Open Access

Versican regulates metastasis of epithelial ovarian carcinoma cells and spheroids

  • Mark Desjardins1,
  • Jia Xie1,
  • Hilal Gurler1,
  • Goda G Muralidhar1,
  • Joelle D Sacks1,
  • Joanna E Burdette2 and
  • Maria V Barbolina1Email author
Journal of Ovarian Research20147:70

https://doi.org/10.1186/1757-2215-7-70

Received: 20 February 2014

Accepted: 19 June 2014

Published: 26 June 2014

Abstract

Background

Epithelial ovarian carcinoma is a deadly disease characterized by overt peritoneal metastasis. Individual cells and multicellular aggregates, or spheroids, seed these metastases, both commonly found in ascites. Mechanisms that foster spheroid attachment to the peritoneal tissues preceding formation of secondary lesions are largely unknown.

Methods

Cell culture models of SKOV-3, OVCAR3, OVCAR4, Caov-3, IGROV-1, and A2780 were used. In this report the role of versican was examined in adhesion of EOC spheroids and cells to peritoneal mesothelial cell monolayers in vitro as well as in formation of peritoneal tumors using an in vivo xenograft mouse model.

Results

The data demonstrate that versican is instrumental in facilitating cell and spheroid adhesion to the mesothelial cell monolayers, as its reduction with specific shRNAs led to decreased adhesion. Furthermore, spheroids with reduced expression of versican failed to disaggregate to complete monolayers when seeded atop monolayers of peritoneal mesothelial cells. Failure of spheroids lacking versican to disaggregate as efficiently as controls could be attributed to a reduced cell migration that was observed in the absence of versican expression. Importantly, both spheroids and cells with reduced expression of versican demonstrated significantly impaired ability to generate peritoneal tumors when injected intraperitoneally into athymic nude mice.

Conclusions

Taken together these data suggest that versican regulates the development of peritoneal metastasis originating from cells and spheroids.

Keywords

Ovarian carcinomaMetastasisVersicanAdhesionMigration

Background

Epithelial ovarian carcinoma (EOC) is a leading cause of death from gynecologic malignancies and the fifth leading cause of death in women [1]. Nearly 90% of all ovarian cancer cases are epithelial in origin and the majority of those belong to a serous histotype. Metastatic disease is highly lethal, and less than 20% of the affected patients survive over a 5 year interval [2, 3]. Metastatic progression of EOC is very unique, as metastases that cause death spread locoregionally, in the peritoneal cavity [2]. Malignant cells are shed off of the primary tumor and are carried by the intraperitoneal ascitic fluid, which is followed by implantation at the organs and tissues of the peritoneal cavity, anchorage in submesothelial ECM and establishment of metastases [4, 5]. Shed EOC cells may exist as single cells and multicellular aggregates, or spheroids, and both are capable of attaching to the mesothelial layer and transmigrating through outlining peritoneal tissues and organs [6, 7].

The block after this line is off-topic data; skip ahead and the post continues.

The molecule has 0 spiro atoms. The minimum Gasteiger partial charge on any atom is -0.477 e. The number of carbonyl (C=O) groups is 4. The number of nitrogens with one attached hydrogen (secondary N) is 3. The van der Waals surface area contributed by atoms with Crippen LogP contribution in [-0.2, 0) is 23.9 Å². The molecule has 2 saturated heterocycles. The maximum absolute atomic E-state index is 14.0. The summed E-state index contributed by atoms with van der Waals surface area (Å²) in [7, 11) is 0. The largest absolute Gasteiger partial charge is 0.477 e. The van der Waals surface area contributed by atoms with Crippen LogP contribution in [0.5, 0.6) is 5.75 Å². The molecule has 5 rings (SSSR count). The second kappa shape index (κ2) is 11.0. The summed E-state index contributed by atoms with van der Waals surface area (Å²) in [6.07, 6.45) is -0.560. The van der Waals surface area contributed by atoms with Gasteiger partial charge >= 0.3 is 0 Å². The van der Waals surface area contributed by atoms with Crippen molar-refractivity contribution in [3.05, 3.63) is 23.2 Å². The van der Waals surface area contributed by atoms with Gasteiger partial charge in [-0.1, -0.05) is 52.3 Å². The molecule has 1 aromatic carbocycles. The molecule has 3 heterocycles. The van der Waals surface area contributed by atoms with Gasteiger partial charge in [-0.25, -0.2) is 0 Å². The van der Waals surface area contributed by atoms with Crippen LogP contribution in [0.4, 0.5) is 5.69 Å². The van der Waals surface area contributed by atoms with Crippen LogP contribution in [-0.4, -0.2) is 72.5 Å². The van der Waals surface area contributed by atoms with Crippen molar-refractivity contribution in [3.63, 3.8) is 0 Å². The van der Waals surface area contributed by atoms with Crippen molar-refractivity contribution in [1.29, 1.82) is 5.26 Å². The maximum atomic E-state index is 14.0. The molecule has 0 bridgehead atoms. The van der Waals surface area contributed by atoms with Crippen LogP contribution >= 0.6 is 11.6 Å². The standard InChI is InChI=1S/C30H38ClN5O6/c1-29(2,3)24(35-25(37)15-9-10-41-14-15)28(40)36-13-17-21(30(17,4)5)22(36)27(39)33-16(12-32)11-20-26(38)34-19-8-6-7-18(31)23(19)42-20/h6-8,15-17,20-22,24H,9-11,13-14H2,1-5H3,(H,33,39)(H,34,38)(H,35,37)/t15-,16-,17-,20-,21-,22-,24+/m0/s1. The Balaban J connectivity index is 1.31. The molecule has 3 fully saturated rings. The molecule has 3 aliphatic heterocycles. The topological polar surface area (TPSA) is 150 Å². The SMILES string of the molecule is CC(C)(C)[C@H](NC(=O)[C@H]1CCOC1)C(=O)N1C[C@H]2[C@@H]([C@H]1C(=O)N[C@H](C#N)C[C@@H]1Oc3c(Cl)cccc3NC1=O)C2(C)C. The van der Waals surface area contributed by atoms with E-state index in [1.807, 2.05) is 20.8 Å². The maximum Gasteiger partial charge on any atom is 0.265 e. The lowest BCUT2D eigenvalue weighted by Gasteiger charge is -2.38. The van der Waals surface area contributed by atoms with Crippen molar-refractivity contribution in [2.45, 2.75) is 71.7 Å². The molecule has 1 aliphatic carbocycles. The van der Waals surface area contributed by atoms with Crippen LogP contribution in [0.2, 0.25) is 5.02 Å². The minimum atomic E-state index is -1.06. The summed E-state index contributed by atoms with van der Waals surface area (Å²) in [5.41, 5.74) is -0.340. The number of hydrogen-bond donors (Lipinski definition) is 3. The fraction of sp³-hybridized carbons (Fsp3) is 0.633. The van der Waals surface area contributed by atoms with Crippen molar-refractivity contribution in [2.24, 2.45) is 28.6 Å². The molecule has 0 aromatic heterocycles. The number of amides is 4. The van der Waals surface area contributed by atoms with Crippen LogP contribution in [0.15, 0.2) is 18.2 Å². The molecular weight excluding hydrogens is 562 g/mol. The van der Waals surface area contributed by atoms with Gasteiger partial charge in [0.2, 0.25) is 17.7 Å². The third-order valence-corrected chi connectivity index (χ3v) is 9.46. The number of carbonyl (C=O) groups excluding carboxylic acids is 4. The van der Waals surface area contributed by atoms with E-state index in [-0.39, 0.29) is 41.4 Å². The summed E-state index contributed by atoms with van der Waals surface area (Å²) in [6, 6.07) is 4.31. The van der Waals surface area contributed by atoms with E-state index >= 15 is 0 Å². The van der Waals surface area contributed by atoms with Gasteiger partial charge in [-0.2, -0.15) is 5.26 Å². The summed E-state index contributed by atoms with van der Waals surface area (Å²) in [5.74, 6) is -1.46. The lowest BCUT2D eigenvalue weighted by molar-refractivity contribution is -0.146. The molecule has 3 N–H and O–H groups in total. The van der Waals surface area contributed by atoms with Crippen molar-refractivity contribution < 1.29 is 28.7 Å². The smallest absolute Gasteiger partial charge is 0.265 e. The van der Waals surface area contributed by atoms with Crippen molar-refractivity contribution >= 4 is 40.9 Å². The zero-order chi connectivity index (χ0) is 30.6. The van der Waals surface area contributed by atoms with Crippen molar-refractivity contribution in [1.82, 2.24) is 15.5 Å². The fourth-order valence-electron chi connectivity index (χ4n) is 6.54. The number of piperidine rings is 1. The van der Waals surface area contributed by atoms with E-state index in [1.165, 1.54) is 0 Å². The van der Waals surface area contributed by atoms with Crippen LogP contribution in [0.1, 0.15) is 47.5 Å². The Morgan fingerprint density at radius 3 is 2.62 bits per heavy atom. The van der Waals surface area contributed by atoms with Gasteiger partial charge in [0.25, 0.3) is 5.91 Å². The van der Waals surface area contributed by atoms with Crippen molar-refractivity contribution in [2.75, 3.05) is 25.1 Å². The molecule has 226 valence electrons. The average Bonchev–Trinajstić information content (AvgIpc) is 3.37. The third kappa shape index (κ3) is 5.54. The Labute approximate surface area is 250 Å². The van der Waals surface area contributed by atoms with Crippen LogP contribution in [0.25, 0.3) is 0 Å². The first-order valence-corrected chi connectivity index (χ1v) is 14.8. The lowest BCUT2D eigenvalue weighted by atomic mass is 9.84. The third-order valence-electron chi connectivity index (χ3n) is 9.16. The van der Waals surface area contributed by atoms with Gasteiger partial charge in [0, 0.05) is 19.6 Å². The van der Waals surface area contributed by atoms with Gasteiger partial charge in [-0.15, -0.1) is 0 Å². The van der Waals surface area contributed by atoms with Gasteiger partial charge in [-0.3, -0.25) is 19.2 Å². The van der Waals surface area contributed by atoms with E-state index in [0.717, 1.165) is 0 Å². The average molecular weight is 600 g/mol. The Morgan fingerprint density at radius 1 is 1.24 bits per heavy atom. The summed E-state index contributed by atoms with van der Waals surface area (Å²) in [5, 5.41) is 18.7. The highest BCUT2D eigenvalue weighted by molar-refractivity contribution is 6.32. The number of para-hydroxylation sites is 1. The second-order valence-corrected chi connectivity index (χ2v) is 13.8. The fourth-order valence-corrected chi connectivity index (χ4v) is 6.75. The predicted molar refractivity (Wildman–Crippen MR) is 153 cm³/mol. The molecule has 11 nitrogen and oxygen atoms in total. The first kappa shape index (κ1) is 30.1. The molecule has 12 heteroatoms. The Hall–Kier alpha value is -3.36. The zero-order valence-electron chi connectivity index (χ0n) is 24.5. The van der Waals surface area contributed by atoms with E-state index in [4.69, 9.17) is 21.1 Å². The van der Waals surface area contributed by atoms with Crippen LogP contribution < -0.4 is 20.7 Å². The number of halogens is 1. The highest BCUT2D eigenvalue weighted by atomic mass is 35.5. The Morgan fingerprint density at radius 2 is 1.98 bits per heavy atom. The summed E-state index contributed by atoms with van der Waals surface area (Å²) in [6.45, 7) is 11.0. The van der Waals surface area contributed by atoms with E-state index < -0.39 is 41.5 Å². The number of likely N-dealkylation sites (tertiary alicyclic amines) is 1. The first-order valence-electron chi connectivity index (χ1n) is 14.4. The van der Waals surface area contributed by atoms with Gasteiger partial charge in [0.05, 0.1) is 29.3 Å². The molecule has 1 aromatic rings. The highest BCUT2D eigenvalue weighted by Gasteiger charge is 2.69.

Successful colonization of the abdomen by EOC cells and spheroids to a large extent depends on their ability to attach to mesothelial surfaces of the peritoneal organs and tissues. EOC cell adhesion to omental “milky spots” composed of various cell types including mesothelial has also been reported [8]. Mesothelial cells are specialized cells that outline the entire surface of the peritoneal cavity. These cells, among other functions, provide a protective barrier against invading pathogens and secrete surfactant molecules to provide a non-adhesive surface. Multiple interactions between EOC cells and mesothelial cells have been reported to contribute to peritoneal adhesion, including CD44-hyaluronan, α5β1-integrin-fibronectin, L1-neuropilin-1, CA125-mesothelin, and CX3CL1-CX3CR1 [916]. Information regarding the mechanisms of EOC spheroid adhesion to the mesothelium is scarce and limited to a single report suggesting the role of β1-integrins in this process [4]. Inhibition of spheroid adhesion could be essential in preventing secondary lesions, as these multicellular aggregates can efficiently escape chemotherapy and radiation, as shown using in vitro models, which might contribute to recurrence of EOC in treated patients [4, 1719].

Versican (VCAN) is a secreted proteoglycan protein with multiple functions that can promote tumor metastasis [20, 21]. Versican can be expressed in at least 5 different splice variants that were reported to affect cell-cell and cell-matrix adhesion [2224], migration [25], proliferation, apoptosis [26], and a mesenchymal-epithelial transition [27]. Versican contains several domains [28] that define its binding partners: hyaluronan, integrin, CD44, selectins, EGFR, chemokines, and many others (reviewed in [21]). The exact composition of versican domains varies in each isoform, however the N-terminal hyaluronan-binding and the C-terminal domains are present in all isoforms. Spatial and temporal regulation of versican expression is regulated by very diverse pathways, such as the canonical Wnt/β-catenin signaling [29, 30], androgen receptor signaling [31], transcription factor AP-1 [30], microRNA miR-143 [32], and others (reviewed in [33]). Importantly, 50% of tested primary EOC (n = 299) expressed versican [34]. Moreover, overexpression of versican in malignant ovarian stroma is associated with increased invasive potential [35]. Versican could stabilize pericellular matrix and enable stronger adhesion of EOC cells to the mesothelial cells via a CD44-dependent mechanism [15, 36]. Furthermore, our previous data demonstrated upregulation of versican in spheroids [37], prompting further studies into the role of this ECM-associated protein in the biology of EOC spheroids and EOC. In this report, we have investigated the role of versican in individual cell and spheroid adhesion, migration and disaggregation in vitro, and peritoneal carcinomatosis in vivo.

Methods

Materials